BROOKLYN CENTER, Minn. — Wednesday morning at Earle Brown Elementary School in Brooklyn Center, a couple dozen 2nd graders sat neatly in rows, mesmerized by what Sterling Davis had to say.
"Trap, neuter and return," Davis said into the microphone. The kids repeated after him. "Trap, neuter and return."
Davis had a table with a humane cat trap on top of it. Next to the trap, his pal Damita Jo sat in her cat-carrying backpack. Next on the agenda, some rap music about the exact mission Davis is on. To spread the word about trapping, neutering and returning--TNR.
At the intersection where rap meets cat, stands Davis, a former rapper based in Atlanta.
"It was going to be one of those deals where it was like three months until I went on another tour," Davis said. "I was thinking and looking on Craigslist for something to do before I went on my next tour. On Craigslist, I found someone looking for litter scoopers at a rescue."
The truth is, Davis has always loved cats. He said he has always been a cat-person. So working with cats sounded hardly like hard work.
"I came in and interviewed," he said. "I did horribly. Horrible. They had cats in the room and I'm just grabbing them and picking them up. They're asking me questions and I'm just picking cats up and cuddling them."
Talking about this memory, Davis smiles and gestures picking up a cat and snuggling it close.
"They were like, 'okay, look. We're going to hire you but you did horrible in this interview,'" he explained. "'But we've never seen a guy like you handle cats like that.'"
It was only a matter of time until the temp gig became Davis' life. Now he travels all over the country with his sidekick Damita Jo in the backpack. He is famous in the cat-rescue community for going to places and educating people about the proper and humane ways of trapping, neutering and returning.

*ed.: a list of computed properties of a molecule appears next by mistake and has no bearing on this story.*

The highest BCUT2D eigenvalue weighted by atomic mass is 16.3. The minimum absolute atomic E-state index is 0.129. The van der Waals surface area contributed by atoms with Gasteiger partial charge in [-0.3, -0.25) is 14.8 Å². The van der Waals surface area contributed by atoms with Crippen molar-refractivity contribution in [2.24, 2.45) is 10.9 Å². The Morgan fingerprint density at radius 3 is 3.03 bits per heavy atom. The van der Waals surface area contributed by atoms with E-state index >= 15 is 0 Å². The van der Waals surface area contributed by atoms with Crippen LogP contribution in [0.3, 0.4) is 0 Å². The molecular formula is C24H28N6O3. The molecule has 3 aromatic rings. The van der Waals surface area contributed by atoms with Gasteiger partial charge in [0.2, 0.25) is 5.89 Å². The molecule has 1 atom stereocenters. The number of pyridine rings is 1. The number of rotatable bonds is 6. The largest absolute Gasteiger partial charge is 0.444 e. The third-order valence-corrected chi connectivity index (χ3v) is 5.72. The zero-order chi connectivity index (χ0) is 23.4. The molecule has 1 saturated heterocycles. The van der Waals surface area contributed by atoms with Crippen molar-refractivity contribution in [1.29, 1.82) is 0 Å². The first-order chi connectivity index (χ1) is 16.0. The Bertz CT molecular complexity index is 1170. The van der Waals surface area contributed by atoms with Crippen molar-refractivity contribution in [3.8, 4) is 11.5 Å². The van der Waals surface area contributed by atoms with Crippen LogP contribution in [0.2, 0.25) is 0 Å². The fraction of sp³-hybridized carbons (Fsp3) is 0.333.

"I really want to show young men, especially of color that you can volunteer, rescue cats and it doesn't make you uncool or crazy," Davis said. "One of our main statements for TrapKing is that you don't lose cool points for compassion."
Davis has made this his life work because of what the shelter said to him all those years ago. About how they've never seen "a guy like him handling cats like that."
"I think a lot of it has to do with hyper-masculinity in the black community," Davis responded when asked why he thought there were fewer people of color in the cat-rescue world. "I remember growing up and most of the guys had to have a tough looking dog, a mean dog, never a cat."
So he decided to crush that stereotype with Damita Jo. With her, he showed the kids at Earle Brown elementary that compassion is still cool. Something we should all aspire to have.
"It can stick with you for life-- it stuck with me," he said. "It stuck with me for cats because the abuse the neighborhood I grew up in, it was all pretty rough. If it wasn't for cats and animals showing him that compassion, I probably would not have got it, I want to give it to them as well at a young age."
To the tender hearts and open minds, Davis repeated, they too, can be trap queens and trap kings, or in the very least, someone who understands.
"We've got to get rid of the 'crazy cat lady' stereotype," he said. "She's a cool, compassionate trap queen. We need to spread that information. When you see that cat lady, give her a high-five. Give her a pat on the back. She's probably doing like me, and giving her life to this."
If you would like to hear Davis speak, he will be at the Alley Cat Bash hosted by the Feline Rescue on Saturday, Oct. 19th.